Miss Brill intricately observes every little detail of the happenings around her illustrating the extent to which she has lost a grasp on reality. She makes note of everything from attire and attitudes, to body language and actions. Brill takes a kind of pride in her ability to eavesdrop. “They were odd, silent, nearly all old, and from the way they stared they looked as though they’d just come from dark little rooms or even – little cupboards!” (Mansfield 99). Miss Brill excludes herself from the rest of the people. Even when elderly people come into view, she quickly distances herself from them as though different when in fact she too is old and resides in a cupboard of her own. Brill associates and relates herself to only the younger and more attractive people. The people which society deems the most acceptable. “Now everything, her hair, her face, even her eyes , was the same color as the shabby ermine, and her hand, in its cleaned glove, lifted to dab her lips, was a tiny yellowish paw. Oh, she was so pleased to see him- delighted!” (Mansfield 98) Miss Brill describes her and her actions as though she herself was the woman. And as she goes on to describe the “ermines” feelings of delight as she saw the man, it seems as though Brill herself is “delighted” to see the man. Her view on the surrounding park was as though she was a spectator at a play, or as if she was an actress in a play, instead of the truth. “And Miss Brill soothed the newspaper as though it were the manuscript of her part…” (Mansfield 100). She seems to refuse the idea that she is just an ordinary woman, yet alone a woman of age. In turning everything ordinary into her fantasy we see Brill does not want to accept her life. She does not want to be old, neither does she want to be alone. As she comes closer to reality, as if it were instinctive to her nature, her defense mechanism is turned on. Brill is thus saved from sorrow.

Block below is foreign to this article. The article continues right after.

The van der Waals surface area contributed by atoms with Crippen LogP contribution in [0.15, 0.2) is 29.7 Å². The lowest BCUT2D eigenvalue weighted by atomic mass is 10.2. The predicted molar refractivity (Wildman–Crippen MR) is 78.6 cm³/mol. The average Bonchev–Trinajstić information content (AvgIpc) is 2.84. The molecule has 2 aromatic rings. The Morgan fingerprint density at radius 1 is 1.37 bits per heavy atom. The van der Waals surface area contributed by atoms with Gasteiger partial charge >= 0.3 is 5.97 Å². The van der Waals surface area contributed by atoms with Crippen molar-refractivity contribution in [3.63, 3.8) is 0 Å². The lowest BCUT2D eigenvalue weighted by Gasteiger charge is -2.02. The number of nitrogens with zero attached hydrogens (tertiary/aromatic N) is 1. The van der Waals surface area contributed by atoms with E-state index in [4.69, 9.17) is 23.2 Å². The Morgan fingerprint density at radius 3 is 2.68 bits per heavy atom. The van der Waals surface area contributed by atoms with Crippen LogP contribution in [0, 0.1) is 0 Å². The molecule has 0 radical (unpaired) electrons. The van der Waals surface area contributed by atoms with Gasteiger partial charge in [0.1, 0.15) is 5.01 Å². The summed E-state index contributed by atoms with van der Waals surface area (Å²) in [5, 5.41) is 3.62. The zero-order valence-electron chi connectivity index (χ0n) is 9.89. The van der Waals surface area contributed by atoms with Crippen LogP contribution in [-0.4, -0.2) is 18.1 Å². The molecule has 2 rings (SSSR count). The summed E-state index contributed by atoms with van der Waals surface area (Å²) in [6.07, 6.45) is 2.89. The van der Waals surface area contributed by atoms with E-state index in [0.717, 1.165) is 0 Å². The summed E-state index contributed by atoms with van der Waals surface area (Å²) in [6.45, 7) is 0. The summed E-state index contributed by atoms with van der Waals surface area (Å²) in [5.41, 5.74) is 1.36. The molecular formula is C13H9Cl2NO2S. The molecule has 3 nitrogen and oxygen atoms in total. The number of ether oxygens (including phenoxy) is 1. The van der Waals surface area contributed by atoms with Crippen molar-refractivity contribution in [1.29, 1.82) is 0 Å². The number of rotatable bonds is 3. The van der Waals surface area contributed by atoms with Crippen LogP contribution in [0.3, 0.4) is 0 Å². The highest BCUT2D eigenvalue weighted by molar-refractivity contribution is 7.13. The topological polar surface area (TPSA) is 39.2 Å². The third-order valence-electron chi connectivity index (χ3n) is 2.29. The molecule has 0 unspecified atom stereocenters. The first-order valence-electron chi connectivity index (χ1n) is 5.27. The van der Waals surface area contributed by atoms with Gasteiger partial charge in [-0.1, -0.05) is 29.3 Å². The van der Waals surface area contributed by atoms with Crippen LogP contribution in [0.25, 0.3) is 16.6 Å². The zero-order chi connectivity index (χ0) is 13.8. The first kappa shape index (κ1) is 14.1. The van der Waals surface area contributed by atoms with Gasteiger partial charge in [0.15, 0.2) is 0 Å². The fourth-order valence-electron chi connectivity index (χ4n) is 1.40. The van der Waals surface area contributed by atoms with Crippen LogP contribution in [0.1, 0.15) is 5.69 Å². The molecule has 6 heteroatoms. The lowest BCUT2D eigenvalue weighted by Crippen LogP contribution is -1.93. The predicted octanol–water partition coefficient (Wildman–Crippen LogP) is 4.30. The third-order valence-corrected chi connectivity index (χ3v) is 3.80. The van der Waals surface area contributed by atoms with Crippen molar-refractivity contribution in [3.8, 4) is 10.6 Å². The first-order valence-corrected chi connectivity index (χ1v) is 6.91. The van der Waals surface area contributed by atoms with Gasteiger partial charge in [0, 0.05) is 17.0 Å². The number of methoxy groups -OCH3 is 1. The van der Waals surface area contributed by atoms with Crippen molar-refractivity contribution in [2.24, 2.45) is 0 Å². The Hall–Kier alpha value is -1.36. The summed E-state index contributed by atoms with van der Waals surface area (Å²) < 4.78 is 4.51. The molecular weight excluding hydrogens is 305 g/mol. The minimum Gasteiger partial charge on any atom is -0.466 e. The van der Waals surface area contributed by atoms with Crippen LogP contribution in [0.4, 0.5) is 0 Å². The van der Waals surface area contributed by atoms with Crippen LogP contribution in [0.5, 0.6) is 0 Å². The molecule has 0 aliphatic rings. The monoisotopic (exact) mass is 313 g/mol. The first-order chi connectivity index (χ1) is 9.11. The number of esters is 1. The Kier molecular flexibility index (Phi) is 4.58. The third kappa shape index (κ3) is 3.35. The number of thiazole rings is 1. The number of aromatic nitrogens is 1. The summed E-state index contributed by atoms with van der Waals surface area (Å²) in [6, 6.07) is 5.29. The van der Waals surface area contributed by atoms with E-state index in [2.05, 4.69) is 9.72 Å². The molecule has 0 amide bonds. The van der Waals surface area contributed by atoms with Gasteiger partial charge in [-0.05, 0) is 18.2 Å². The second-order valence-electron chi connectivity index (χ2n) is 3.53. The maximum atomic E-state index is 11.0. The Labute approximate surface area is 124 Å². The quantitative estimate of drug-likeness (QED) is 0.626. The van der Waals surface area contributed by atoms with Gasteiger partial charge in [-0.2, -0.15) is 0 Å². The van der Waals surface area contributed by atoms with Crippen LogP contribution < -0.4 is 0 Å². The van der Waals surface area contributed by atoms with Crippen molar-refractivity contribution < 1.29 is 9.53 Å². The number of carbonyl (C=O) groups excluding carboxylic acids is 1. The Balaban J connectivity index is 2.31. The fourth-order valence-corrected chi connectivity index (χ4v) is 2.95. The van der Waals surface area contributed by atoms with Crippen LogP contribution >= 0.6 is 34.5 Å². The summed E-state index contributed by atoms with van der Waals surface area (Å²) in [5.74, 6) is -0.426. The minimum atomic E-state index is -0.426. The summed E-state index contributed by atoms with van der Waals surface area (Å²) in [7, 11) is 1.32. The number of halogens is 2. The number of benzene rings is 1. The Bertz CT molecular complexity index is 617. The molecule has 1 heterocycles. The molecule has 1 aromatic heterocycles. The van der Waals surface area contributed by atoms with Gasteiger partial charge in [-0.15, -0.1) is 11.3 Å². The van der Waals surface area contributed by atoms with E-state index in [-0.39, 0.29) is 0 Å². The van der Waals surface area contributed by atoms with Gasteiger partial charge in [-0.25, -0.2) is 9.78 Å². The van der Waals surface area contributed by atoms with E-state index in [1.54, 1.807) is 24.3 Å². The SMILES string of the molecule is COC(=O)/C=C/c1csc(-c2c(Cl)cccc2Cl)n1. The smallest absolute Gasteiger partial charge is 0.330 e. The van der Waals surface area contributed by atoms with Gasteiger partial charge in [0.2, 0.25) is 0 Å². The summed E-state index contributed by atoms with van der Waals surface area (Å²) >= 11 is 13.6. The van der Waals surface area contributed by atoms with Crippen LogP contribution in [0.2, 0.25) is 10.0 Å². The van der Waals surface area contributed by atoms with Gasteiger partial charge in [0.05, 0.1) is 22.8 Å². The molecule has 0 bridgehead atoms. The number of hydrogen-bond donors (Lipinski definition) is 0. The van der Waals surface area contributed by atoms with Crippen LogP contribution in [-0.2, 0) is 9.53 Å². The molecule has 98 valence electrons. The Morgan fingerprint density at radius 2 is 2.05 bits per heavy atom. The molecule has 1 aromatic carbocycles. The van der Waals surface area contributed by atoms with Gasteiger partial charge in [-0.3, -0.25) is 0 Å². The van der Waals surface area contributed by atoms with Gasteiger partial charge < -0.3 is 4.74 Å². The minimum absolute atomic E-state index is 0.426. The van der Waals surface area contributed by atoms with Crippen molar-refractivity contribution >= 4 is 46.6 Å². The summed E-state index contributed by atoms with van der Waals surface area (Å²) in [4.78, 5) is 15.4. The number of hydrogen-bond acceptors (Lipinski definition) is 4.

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Miss Brill’s character can be described as one of a tortured soul and she chooses escapism as a way to deal with burden. One can decipher that she is focused on her need for self gratification through her artificial companionship. Of course what goes up must come down, as Isaac Newton once said. As she encounters a young couple who describe her as “…the stupid old thing at the end there…” then reply “Why does she come here at all?”(Mansfield 99). Brill is faced with the harsh reality of the world in which she cannot resort to defending herself. Succumbing to reality, she cannot change this part of the world. The idea she tried so desperately to hide from, is essentially thrown at her face. The idea that salvation is thus lost is reveal as she decides to sway from her usual trip to the bakery and going home “… to her room like a little cupboard…” (Mansfield 101). At home she has to deal with her reality because there is nothing and no one she could use to dramatize her life. Brill is forced to accept the idea that she is no more significant to the world than any one she encountered in the park. She is the old person who comes from a little cupboard. She is the person which she never wanted to be and all her attempts to preserve her false image were now null. The truth has become clear to her thus having to accept sorrow.

When faced with a danger that may mar our existence, as humans we have the instinct to defend ourselves against destruction. Miss Brill’s character illustrates this human trait. Mansfield’s intent in this story was displayed through Brill. Miss Brill made no effort to communicate with others but instead observed them through a goggled imagination. She took no effort to accept what and who she is, but believed she was something different. And when she was faced to deal with the reality of the world her expectations set her on a path to disappointment. Her ideals and beliefs made her naive about the world, eventually causing her to be hurt making her realize the world is not at all a play.